Failure to solve housing crisis would see FG and FF ‘massacred’, McVerry warns

Housing conference told PPPs ‘high risk strategies’ when it comes to delivering homes

Campaigner for the homeless Fr Peter McVerry has said Fianna Fáil and Fine Gael would have to fix the housing crisis if they go into government ‘or get massacred at the next general election’. File photograph: Dave Meehan/The Irish Times.

Campaigner for the homeless Fr Peter McVerry has said Fianna Fáil and Fine Gael would have to fix the housing crisis if they go into government ‘or get massacred at the next general election’. File photograph: Dave Meehan/The Irish Times.

 

Housing campaigner Fr Peter McVerry said he takes heart from the fact that a Fianna Fáil-Fine Gael coalition government would have to fix the housing crisis or the parties would face getting “massacred” at the next general election.

Addressing a public housing conference in Maynooth University on Wednesday, Fr McVerry said taking the necessary steps to solve the housing crisis – including holding a referendum on the right to a home - would “challenge the ideology” of the main parties.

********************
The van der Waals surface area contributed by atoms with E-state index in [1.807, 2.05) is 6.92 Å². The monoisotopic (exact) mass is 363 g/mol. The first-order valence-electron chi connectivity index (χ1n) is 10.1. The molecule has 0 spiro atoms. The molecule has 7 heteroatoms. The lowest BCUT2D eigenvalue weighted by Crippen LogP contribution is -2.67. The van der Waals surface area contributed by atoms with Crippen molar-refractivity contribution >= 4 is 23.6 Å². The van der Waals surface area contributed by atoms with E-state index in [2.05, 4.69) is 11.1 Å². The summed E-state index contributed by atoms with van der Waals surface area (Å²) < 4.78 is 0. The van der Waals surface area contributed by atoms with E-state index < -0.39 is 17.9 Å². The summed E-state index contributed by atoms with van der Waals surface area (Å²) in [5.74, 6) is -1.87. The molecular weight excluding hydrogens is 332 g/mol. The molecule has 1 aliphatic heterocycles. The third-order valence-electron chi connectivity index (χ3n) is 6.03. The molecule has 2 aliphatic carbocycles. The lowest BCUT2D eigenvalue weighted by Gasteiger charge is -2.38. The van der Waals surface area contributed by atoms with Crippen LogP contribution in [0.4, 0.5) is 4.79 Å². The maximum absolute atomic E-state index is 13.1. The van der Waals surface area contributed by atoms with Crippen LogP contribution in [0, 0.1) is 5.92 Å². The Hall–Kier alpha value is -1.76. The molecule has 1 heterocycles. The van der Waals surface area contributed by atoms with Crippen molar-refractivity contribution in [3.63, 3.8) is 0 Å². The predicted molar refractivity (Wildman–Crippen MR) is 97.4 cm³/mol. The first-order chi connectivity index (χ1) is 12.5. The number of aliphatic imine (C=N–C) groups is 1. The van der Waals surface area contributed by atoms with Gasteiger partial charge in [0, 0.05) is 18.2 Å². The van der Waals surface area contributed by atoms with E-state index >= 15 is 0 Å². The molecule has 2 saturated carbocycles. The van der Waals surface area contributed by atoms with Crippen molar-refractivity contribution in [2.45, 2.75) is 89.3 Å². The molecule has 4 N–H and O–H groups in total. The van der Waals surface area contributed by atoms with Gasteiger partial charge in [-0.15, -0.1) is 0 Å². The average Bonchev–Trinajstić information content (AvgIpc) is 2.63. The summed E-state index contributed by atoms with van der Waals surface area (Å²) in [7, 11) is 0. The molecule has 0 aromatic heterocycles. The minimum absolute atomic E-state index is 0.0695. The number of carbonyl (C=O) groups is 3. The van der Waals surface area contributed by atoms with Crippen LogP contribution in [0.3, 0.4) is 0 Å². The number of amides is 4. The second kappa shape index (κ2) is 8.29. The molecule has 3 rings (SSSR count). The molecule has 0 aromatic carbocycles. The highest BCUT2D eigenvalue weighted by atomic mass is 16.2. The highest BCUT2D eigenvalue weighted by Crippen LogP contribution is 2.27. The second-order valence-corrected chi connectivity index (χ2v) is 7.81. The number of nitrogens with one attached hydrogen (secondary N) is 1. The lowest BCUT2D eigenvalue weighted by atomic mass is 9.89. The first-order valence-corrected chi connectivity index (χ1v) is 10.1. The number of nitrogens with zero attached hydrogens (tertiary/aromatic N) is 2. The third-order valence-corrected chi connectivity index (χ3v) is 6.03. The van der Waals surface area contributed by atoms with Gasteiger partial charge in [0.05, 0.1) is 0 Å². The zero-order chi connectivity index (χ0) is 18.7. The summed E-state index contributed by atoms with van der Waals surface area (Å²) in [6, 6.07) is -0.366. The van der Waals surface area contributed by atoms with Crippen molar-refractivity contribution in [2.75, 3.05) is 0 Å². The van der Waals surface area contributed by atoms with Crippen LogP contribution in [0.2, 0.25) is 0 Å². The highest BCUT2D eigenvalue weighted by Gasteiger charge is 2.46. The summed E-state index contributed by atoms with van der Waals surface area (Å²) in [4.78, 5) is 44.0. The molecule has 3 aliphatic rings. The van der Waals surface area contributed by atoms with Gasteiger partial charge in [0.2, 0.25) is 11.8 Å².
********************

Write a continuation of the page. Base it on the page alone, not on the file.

“If they don’t produce the results they will just get massacred at the next election,” he said. “That is the choice facing them.”

Fr McVerry was speaking after a number of speakers criticised what was described as the State’s “public private partnerships” approach to housing provision .

Dr Orla Hegarty, assistant professor in the School of Architecture in UCD, said partnerships such as those envisaged at Dublin’s O’Devaney Gardens and on the Poolbeg Peninsula site were “high risk strategies”.

Dr Hegarty said there were sites “everywhere” where local authorities were hoping for an affordable housing dividend based on “60 per cent on of the houses being sold at high prices” by property developers.

She said the current skills shortage in the building industry should be addressed by providing long-term employment, as opposed to construction workers operating in “the gig economy”.

John O’Connor, chief executive of the Housing Agency, said what was “needed above all else is a national housing policy” which should run for a period of 20 years at least and be agreed by all political parties.

“Public housing on a large scale including social housing and cost rental housing shouldn’t be related to the market and all that – it should just be provided at as low a cost as possible,” he said.

Lorcan Sirr, of TU Dublin, said there was an “unmet need for 14,000 to 27,000 houses every year”.

“Who is going to deliver it?” he asked. “ Would it be the private sector? No”.